“I was between patients and I get this message that there’s a call on line two,” said Gulbransen. “So I pick it up and they say, ‘Hi this is so and so, I represent the Weather Channel. We want you to know you won the photo contest.’ And I was like, ‘Ah, that’s nice.’ And they said, ‘No, you won the grand prize.’ And I was like, ‘You’re kidding me?’ I kept thinking they were making a mistake. They said I had won $5,000 and I was very happy. That’s a lot of money.
“The first person I called other than my wife was Chas. I was almost in tears. I said Chas, ‘What are you doing?’ He said, ‘I’m eating dinner.’ I said, ‘Chas I’ve got to tell you this, I just won a photo contest and I wanted to say thank you very much.'”
Gulbransen wasn’t the first of Glatzer’s students to win at the photo contest game. Rick Beldegreen, who was also on this trip and standing not far from Gulbransen when he took the winning photo, had finished second in The Weather Channel Photo Contest last year, with an image taken on a Shoot the Light workshop in the Falklands.
“His students are winning a lot of awards,” said Gulbransen. “And that’s a good reflection on hm. Chas travels with a lot of accomplished photographers and they really know what they are doing.”
A few days after being notified about the big win, Gulbransen received an email saying that he’d won $15,000. He thought they had said $5,000. Again, he couldn’t believe it. He didn’t think he was reading it correctly and asked his daughter to read it for him.
“Dad, you’ve won $15,000, do you know that?” she said.
“You’ve got to be kidding me,” replied Gulbransen. “No, I thought it was $5,000.”
“No Dad, it was one, comma, five, zero, zero, zero.”
“And I was like, ‘Holy Cow!’ said Gulbransen.”I couldn’t believe it. No really, it was so amazing I had to doubt it for a while.”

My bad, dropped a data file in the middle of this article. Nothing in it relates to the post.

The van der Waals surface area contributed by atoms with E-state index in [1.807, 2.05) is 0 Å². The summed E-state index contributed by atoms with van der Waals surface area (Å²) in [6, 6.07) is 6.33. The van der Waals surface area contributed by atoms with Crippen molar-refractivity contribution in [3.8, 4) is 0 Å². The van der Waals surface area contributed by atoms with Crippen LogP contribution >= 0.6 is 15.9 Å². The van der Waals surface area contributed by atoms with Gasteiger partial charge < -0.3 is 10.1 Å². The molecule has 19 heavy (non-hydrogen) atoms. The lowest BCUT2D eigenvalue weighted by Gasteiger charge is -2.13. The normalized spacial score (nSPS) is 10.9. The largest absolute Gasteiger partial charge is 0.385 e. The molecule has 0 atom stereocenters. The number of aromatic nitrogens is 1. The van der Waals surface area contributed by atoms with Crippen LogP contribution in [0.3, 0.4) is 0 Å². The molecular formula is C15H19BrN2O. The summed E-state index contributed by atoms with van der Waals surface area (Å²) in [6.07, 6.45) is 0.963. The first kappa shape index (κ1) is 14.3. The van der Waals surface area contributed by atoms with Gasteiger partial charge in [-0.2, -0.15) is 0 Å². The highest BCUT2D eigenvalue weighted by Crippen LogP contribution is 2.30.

Plans for the prize money?
“I typically donate some of my money to children’s causes, to things that are related to children who are needy,” said Gulbransen. “I tend to do a lot of that with my money. And I will probably put some money aside to take a trip with my wife. I would like to bring her back up to one of the other Churchill Wild lodges Chas was talking about, where they have moose and bears, the whole thing. So we’ll save up and probably put some of the money towards that trip.
“I was thinking about maybe doing it next year. It was just incredible. Sometimes I’ll go on a workshop and it’s really like a job. It’s not a job up there. It’s like a lot of fun.”
The 53-year-old Gulbransen has been married to wife Leslie, a school teacher, for 24 years, and he thinks she would enjoy Nanuk Polar Bear Lodge, not just for the polar bears, but rather for the whole experience.
“You know, my wife would be very happy up there and she doesn’t even have to have a camera,” said Gulbransen. “She can do other things, stay inside and chat and eat good food. It’s really accommodating for everybody. I really, really enjoy that (Reimer) family. Sometimes, you know, people just impress you, and you just want to get more of them. And I just really liked those people.
“They ran a great operation and they had their son (Adam) there, who was very nice. It was fun to be part of that whole thing. Very nice, and it felt very comfortable. Very dedicated, earthy people, that’s for sure. Top notch. You make sure you send my regards to that family.
“There’s no comparison. People always talk about that they went to this great resort and it was five stars and I go to those places and they’re always like, two stars. I think people make it up all the time, but when I went to this place, it was just… it was like one of the few places I could take my wife to. The food was like restaurant stuff you’d see down here in New York, the accommodations were great, I slept beautifully every night, and everything was clean. It was spectacular.
“You just wanted to stay for a long time.”